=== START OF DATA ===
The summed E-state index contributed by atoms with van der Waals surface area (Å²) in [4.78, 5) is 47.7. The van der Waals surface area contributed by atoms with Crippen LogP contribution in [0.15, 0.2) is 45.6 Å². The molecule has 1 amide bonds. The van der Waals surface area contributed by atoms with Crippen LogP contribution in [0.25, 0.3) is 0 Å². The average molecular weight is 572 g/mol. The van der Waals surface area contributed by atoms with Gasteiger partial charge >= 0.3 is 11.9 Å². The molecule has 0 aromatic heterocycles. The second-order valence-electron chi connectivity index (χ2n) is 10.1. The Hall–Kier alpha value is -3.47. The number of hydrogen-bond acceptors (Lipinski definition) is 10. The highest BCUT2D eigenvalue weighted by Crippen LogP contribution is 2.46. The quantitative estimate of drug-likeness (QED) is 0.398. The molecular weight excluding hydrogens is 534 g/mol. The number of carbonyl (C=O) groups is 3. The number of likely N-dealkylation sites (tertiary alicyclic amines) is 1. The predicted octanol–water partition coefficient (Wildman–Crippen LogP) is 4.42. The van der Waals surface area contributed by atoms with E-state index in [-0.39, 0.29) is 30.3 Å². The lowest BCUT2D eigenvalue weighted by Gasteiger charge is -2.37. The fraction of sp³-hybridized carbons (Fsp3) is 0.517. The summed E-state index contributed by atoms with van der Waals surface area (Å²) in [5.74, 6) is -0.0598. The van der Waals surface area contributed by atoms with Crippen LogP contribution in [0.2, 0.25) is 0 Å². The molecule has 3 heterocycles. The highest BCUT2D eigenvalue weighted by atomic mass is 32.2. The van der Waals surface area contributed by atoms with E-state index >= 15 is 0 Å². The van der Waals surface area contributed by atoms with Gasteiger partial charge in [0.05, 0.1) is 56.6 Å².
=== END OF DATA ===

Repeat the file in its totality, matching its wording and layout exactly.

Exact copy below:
The summed E-state index contributed by atoms with van der Waals surface area (Å²) in [4.78, 5) is 47.7. The van der Waals surface area contributed by atoms with Crippen LogP contribution in [0.15, 0.2) is 45.6 Å². The molecule has 1 amide bonds. The van der Waals surface area contributed by atoms with Crippen LogP contribution in [0.25, 0.3) is 0 Å². The average molecular weight is 572 g/mol. The van der Waals surface area contributed by atoms with Gasteiger partial charge >= 0.3 is 11.9 Å². The molecule has 0 aromatic heterocycles. The second-order valence-electron chi connectivity index (χ2n) is 10.1. The Hall–Kier alpha value is -3.47. The number of hydrogen-bond acceptors (Lipinski definition) is 10. The highest BCUT2D eigenvalue weighted by Crippen LogP contribution is 2.46. The quantitative estimate of drug-likeness (QED) is 0.398. The molecular weight excluding hydrogens is 534 g/mol. The number of carbonyl (C=O) groups is 3. The number of likely N-dealkylation sites (tertiary alicyclic amines) is 1. The predicted octanol–water partition coefficient (Wildman–Crippen LogP) is 4.42. The van der Waals surface area contributed by atoms with E-state index in [-0.39, 0.29) is 30.3 Å². The lowest BCUT2D eigenvalue weighted by Gasteiger charge is -2.37. The fraction of sp³-hybridized carbons (Fsp3) is 0.517. The summed E-state index contributed by atoms with van der Waals surface area (Å²) in [5.74, 6) is -0.0598. The van der Waals surface area contributed by atoms with Crippen LogP contribution in [0.2, 0.25) is 0 Å². The molecule has 3 heterocycles. The highest BCUT2D eigenvalue weighted by atomic mass is 32.2. The van der Waals surface area contributed by atoms with E-state index >= 15 is 0 Å². The van der Waals surface area contributed by atoms with Gasteiger partial charge in [0.05, 0.1) is 56.6 Å².